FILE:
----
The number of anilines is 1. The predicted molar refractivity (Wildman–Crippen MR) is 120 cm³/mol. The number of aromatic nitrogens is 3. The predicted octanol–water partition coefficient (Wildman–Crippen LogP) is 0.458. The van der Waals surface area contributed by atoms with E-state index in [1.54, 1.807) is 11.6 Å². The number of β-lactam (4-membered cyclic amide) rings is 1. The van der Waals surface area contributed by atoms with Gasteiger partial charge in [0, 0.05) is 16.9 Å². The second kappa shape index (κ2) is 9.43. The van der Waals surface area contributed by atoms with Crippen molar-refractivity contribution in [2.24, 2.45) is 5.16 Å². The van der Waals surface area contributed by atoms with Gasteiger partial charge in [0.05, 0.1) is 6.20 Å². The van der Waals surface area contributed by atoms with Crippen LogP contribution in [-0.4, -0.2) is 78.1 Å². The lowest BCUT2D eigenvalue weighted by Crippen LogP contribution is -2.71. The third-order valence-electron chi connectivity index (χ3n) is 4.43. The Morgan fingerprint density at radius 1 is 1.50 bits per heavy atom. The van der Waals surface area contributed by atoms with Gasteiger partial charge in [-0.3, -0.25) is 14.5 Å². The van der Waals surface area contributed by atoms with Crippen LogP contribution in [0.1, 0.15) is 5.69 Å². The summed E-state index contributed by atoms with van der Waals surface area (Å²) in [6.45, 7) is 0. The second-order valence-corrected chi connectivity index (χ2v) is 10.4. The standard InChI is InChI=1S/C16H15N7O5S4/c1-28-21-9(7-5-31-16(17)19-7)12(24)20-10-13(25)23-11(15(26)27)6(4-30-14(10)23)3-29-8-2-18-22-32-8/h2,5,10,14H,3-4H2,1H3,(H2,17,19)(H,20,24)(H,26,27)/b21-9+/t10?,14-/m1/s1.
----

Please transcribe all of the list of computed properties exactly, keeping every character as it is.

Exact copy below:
The number of anilines is 1. The predicted molar refractivity (Wildman–Crippen MR) is 120 cm³/mol. The number of aromatic nitrogens is 3. The predicted octanol–water partition coefficient (Wildman–Crippen LogP) is 0.458. The van der Waals surface area contributed by atoms with E-state index in [1.54, 1.807) is 11.6 Å². The number of β-lactam (4-membered cyclic amide) rings is 1. The van der Waals surface area contributed by atoms with Gasteiger partial charge in [0, 0.05) is 16.9 Å². The second kappa shape index (κ2) is 9.43. The van der Waals surface area contributed by atoms with Crippen molar-refractivity contribution in [2.24, 2.45) is 5.16 Å². The van der Waals surface area contributed by atoms with Gasteiger partial charge in [0.05, 0.1) is 6.20 Å². The van der Waals surface area contributed by atoms with Crippen LogP contribution in [-0.4, -0.2) is 78.1 Å². The lowest BCUT2D eigenvalue weighted by Crippen LogP contribution is -2.71. The third-order valence-electron chi connectivity index (χ3n) is 4.43. The Morgan fingerprint density at radius 1 is 1.50 bits per heavy atom. The van der Waals surface area contributed by atoms with Gasteiger partial charge in [-0.3, -0.25) is 14.5 Å². The van der Waals surface area contributed by atoms with Crippen LogP contribution in [0.1, 0.15) is 5.69 Å². The summed E-state index contributed by atoms with van der Waals surface area (Å²) in [6.45, 7) is 0. The second-order valence-corrected chi connectivity index (χ2v) is 10.4. The standard InChI is InChI=1S/C16H15N7O5S4/c1-28-21-9(7-5-31-16(17)19-7)12(24)20-10-13(25)23-11(15(26)27)6(4-30-14(10)23)3-29-8-2-18-22-32-8/h2,5,10,14H,3-4H2,1H3,(H2,17,19)(H,20,24)(H,26,27)/b21-9+/t10?,14-/m1/s1.